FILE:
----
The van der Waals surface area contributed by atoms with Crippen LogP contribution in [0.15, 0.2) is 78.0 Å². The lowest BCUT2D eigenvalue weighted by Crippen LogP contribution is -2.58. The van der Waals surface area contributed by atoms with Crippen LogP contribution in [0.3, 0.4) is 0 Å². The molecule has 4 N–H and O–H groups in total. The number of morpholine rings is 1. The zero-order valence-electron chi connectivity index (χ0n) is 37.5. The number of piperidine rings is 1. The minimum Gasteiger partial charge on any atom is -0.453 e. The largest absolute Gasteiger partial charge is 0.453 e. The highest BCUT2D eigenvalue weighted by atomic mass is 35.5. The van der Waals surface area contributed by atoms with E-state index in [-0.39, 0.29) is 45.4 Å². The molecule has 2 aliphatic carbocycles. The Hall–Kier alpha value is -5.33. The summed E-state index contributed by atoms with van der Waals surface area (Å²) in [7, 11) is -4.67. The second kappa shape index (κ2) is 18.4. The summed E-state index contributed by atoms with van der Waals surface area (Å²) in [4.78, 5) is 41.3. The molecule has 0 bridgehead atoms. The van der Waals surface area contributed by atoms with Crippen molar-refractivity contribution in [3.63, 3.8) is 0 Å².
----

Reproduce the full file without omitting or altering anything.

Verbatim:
The van der Waals surface area contributed by atoms with Crippen LogP contribution in [0.15, 0.2) is 78.0 Å². The lowest BCUT2D eigenvalue weighted by Crippen LogP contribution is -2.58. The van der Waals surface area contributed by atoms with Crippen LogP contribution in [0.3, 0.4) is 0 Å². The molecule has 4 N–H and O–H groups in total. The number of morpholine rings is 1. The zero-order valence-electron chi connectivity index (χ0n) is 37.5. The number of piperidine rings is 1. The minimum Gasteiger partial charge on any atom is -0.453 e. The largest absolute Gasteiger partial charge is 0.453 e. The highest BCUT2D eigenvalue weighted by atomic mass is 35.5. The van der Waals surface area contributed by atoms with E-state index in [-0.39, 0.29) is 45.4 Å². The molecule has 2 aliphatic carbocycles. The Hall–Kier alpha value is -5.33. The summed E-state index contributed by atoms with van der Waals surface area (Å²) in [7, 11) is -4.67. The second kappa shape index (κ2) is 18.4. The summed E-state index contributed by atoms with van der Waals surface area (Å²) in [4.78, 5) is 41.3. The molecule has 0 bridgehead atoms. The van der Waals surface area contributed by atoms with Crippen molar-refractivity contribution in [3.63, 3.8) is 0 Å².